Bolivian President Evo Morales has won support from outgoing Uruguayan President Jose Mujica in the country’s attempt to gain access to its former coastline, currently controlled by Chile.
President Morales met with Mujica Thursday to talk about matters of cooperation and integration. They signed a memorandum on Bolivian access to a major deep water port planned for Uruguay. The act of solidarity will lessen the landlocked country's dependence on Chile.
In Uruguay, Morales also visited the headquarters of the Latin American Integration Association where he received support for his country’s claim to access to the Pacific coastline. He was also awarded the Integration Medal, the Association's highest honor.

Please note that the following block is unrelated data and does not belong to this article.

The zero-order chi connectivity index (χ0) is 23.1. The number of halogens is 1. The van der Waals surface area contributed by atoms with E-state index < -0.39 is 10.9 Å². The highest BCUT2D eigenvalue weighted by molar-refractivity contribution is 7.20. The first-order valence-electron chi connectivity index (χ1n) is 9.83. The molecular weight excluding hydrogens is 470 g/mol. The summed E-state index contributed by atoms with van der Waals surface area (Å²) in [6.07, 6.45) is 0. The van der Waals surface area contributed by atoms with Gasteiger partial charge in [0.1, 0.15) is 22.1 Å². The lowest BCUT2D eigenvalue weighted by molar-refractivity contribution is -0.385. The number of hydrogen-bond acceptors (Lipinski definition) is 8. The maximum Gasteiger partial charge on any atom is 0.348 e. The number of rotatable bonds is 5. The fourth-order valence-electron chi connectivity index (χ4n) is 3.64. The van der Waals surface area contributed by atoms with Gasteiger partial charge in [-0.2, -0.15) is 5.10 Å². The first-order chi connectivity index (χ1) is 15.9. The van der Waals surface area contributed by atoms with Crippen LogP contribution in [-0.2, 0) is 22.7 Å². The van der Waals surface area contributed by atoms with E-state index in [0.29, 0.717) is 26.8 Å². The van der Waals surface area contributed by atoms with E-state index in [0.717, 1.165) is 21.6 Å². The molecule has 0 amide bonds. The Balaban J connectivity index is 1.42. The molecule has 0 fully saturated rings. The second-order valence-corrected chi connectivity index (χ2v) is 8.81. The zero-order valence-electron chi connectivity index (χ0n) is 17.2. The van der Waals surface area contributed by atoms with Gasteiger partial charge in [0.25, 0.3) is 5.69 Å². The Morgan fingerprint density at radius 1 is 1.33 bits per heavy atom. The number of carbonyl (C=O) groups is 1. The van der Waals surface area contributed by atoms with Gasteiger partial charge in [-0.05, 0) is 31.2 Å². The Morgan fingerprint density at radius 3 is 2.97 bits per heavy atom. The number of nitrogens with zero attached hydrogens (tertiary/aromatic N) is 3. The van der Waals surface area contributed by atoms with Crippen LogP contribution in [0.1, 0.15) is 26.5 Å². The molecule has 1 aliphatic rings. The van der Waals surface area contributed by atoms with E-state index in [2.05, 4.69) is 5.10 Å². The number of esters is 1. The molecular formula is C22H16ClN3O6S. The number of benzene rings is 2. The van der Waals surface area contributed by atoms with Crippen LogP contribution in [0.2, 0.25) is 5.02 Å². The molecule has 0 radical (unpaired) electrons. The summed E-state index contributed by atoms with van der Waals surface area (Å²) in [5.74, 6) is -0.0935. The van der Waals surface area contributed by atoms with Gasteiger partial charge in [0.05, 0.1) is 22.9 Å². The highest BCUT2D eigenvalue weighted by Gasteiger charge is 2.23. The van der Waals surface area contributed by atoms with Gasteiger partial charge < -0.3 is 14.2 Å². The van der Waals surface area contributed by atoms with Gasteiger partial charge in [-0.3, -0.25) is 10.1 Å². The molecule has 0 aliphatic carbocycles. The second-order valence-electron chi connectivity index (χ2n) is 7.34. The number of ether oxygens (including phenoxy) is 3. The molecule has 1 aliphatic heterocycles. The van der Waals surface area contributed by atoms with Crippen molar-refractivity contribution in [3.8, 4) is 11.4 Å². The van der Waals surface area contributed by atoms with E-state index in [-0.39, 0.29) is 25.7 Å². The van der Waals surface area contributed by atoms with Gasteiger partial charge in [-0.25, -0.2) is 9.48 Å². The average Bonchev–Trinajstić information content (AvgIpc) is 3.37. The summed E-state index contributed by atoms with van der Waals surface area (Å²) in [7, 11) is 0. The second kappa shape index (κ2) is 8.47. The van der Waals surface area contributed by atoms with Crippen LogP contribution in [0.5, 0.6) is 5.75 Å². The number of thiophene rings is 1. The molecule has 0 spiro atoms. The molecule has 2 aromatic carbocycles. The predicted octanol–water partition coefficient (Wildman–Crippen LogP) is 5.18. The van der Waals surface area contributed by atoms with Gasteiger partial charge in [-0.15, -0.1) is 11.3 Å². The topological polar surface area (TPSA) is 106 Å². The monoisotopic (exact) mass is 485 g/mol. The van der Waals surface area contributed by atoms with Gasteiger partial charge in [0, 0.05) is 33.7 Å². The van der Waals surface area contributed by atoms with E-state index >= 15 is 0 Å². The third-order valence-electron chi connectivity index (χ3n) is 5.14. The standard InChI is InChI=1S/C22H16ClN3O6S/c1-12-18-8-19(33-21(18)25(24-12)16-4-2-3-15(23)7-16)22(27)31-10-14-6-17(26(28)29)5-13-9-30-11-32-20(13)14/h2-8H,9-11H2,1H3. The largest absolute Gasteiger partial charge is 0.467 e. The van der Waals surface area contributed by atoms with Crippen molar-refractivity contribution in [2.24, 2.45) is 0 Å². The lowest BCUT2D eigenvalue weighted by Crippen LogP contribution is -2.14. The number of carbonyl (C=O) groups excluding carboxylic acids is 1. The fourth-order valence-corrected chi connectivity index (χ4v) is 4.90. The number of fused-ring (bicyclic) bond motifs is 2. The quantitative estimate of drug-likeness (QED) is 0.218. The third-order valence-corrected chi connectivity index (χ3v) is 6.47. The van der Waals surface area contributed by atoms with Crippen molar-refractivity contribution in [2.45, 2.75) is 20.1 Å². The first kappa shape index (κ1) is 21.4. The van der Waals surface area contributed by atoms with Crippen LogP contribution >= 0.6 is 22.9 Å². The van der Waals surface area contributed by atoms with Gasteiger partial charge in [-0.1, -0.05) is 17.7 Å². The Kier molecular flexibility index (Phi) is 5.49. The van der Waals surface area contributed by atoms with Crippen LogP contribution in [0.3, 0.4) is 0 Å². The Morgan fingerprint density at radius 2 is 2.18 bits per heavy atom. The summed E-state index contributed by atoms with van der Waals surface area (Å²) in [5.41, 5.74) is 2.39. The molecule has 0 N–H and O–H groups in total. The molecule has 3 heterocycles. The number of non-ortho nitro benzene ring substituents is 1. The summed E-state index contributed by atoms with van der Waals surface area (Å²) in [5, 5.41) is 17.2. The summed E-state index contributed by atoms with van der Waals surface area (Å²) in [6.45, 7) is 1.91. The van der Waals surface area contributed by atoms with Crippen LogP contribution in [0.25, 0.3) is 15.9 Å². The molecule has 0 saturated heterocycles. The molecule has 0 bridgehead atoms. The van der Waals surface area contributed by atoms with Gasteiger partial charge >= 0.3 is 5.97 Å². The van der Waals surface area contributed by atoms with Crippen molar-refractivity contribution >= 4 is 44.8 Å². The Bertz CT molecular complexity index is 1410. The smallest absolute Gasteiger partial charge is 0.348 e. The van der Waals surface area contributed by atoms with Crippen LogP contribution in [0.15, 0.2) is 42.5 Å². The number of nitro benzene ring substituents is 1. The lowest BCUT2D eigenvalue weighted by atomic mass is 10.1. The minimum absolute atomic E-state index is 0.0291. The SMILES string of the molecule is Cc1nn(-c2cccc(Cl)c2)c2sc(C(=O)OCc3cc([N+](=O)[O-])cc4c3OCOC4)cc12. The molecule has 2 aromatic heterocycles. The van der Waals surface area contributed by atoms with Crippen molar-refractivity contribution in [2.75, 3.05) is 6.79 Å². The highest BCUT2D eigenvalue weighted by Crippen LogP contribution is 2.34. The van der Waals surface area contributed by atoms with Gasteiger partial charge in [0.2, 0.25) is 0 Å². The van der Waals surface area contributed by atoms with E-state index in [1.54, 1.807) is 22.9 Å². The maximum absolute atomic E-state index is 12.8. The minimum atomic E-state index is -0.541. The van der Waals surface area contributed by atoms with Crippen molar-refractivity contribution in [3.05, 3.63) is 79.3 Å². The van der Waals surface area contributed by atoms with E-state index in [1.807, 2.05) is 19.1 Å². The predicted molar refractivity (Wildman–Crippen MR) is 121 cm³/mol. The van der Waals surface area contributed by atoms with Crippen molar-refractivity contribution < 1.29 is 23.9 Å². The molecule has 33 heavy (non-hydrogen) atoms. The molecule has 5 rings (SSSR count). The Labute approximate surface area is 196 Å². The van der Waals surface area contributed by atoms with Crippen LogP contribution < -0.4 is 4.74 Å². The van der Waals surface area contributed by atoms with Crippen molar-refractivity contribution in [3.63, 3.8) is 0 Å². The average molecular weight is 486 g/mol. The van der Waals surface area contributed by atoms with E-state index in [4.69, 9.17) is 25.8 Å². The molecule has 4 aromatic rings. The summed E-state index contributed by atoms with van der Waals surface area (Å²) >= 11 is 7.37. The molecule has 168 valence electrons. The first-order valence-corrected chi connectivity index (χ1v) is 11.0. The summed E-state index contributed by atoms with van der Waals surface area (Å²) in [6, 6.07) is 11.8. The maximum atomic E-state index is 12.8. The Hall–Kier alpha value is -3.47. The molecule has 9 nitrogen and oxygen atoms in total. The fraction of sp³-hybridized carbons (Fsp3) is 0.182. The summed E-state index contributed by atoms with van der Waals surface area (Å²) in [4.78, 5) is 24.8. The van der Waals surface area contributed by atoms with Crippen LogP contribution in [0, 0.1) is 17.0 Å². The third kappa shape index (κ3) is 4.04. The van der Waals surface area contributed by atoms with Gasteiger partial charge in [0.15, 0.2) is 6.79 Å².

The Association is currently settling a dispute between Bolivia and Chile regarding access to the coast. Chile closed off Bolivia's access to the Pacific during a war in the 19th century, while Bolivia has been calling to return of these coastal lands ever since.
The integration group is weighing in on Bolivia’s accusation that Chile is not complying with a 1904 treaty between both countries that concerns Bolivia’s access to the disputed land.
Bolivia’s president responded by expressing his gratefulness for the Association’s support.
"We are grateful for the recommendations to solve this serious problem, and we call on Chile to fulfill its commitment to provide Bolivia with broad and free transit," said Morales.
- Cuba concludes presence as Guest Country at Montevideo Book Fair
- Uruguay wins first friendly match against Peru
- Havana's International Book Fair to be promoted in Montevideo
- Evo Morales Has 13-Point Lead in Presidential Race: CELAG Poll
- Evo Morales says the root of the problem is the capitalist system